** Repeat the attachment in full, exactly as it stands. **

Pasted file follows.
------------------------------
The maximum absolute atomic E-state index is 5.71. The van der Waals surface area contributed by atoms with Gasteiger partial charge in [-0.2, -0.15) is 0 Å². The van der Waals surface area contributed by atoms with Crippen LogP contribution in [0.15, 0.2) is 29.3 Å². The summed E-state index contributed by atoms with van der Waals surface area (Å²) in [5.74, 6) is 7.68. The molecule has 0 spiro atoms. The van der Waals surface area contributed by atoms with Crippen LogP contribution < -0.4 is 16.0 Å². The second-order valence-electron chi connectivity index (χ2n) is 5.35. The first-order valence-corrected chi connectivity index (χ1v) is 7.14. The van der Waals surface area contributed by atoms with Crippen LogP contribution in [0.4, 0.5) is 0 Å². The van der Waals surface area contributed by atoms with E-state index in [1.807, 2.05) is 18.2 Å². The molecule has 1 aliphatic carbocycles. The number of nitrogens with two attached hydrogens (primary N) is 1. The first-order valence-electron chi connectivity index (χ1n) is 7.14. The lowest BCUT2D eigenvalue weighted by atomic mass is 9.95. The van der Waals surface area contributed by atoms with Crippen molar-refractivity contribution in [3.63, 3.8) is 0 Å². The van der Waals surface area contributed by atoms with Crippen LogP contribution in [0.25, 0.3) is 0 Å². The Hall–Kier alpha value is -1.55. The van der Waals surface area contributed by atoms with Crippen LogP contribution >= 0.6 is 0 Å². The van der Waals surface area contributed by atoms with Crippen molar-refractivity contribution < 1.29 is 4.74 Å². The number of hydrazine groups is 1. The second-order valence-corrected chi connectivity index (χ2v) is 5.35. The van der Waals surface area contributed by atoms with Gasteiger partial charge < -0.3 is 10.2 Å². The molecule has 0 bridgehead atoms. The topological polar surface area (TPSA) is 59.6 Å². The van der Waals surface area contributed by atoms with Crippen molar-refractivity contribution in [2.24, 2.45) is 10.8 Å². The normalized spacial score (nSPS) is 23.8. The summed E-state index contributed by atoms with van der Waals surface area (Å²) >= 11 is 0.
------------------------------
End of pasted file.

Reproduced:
The maximum absolute atomic E-state index is 5.71. The van der Waals surface area contributed by atoms with Gasteiger partial charge in [-0.2, -0.15) is 0 Å². The van der Waals surface area contributed by atoms with Crippen LogP contribution in [0.15, 0.2) is 29.3 Å². The summed E-state index contributed by atoms with van der Waals surface area (Å²) in [5.74, 6) is 7.68. The molecule has 0 spiro atoms. The van der Waals surface area contributed by atoms with Crippen LogP contribution < -0.4 is 16.0 Å². The second-order valence-electron chi connectivity index (χ2n) is 5.35. The first-order valence-corrected chi connectivity index (χ1v) is 7.14. The van der Waals surface area contributed by atoms with Crippen LogP contribution in [0.4, 0.5) is 0 Å². The van der Waals surface area contributed by atoms with E-state index in [1.807, 2.05) is 18.2 Å². The molecule has 1 aliphatic carbocycles. The number of nitrogens with two attached hydrogens (primary N) is 1. The first-order valence-electron chi connectivity index (χ1n) is 7.14. The lowest BCUT2D eigenvalue weighted by atomic mass is 9.95. The van der Waals surface area contributed by atoms with Crippen molar-refractivity contribution in [3.63, 3.8) is 0 Å². The van der Waals surface area contributed by atoms with Crippen LogP contribution in [0.25, 0.3) is 0 Å². The Hall–Kier alpha value is -1.55. The van der Waals surface area contributed by atoms with Crippen LogP contribution >= 0.6 is 0 Å². The van der Waals surface area contributed by atoms with Crippen molar-refractivity contribution < 1.29 is 4.74 Å². The number of hydrazine groups is 1. The second-order valence-corrected chi connectivity index (χ2v) is 5.35. The van der Waals surface area contributed by atoms with Gasteiger partial charge < -0.3 is 10.2 Å². The molecule has 0 bridgehead atoms. The topological polar surface area (TPSA) is 59.6 Å². The van der Waals surface area contributed by atoms with Crippen molar-refractivity contribution in [2.24, 2.45) is 10.8 Å². The normalized spacial score (nSPS) is 23.8. The summed E-state index contributed by atoms with van der Waals surface area (Å²) >= 11 is 0.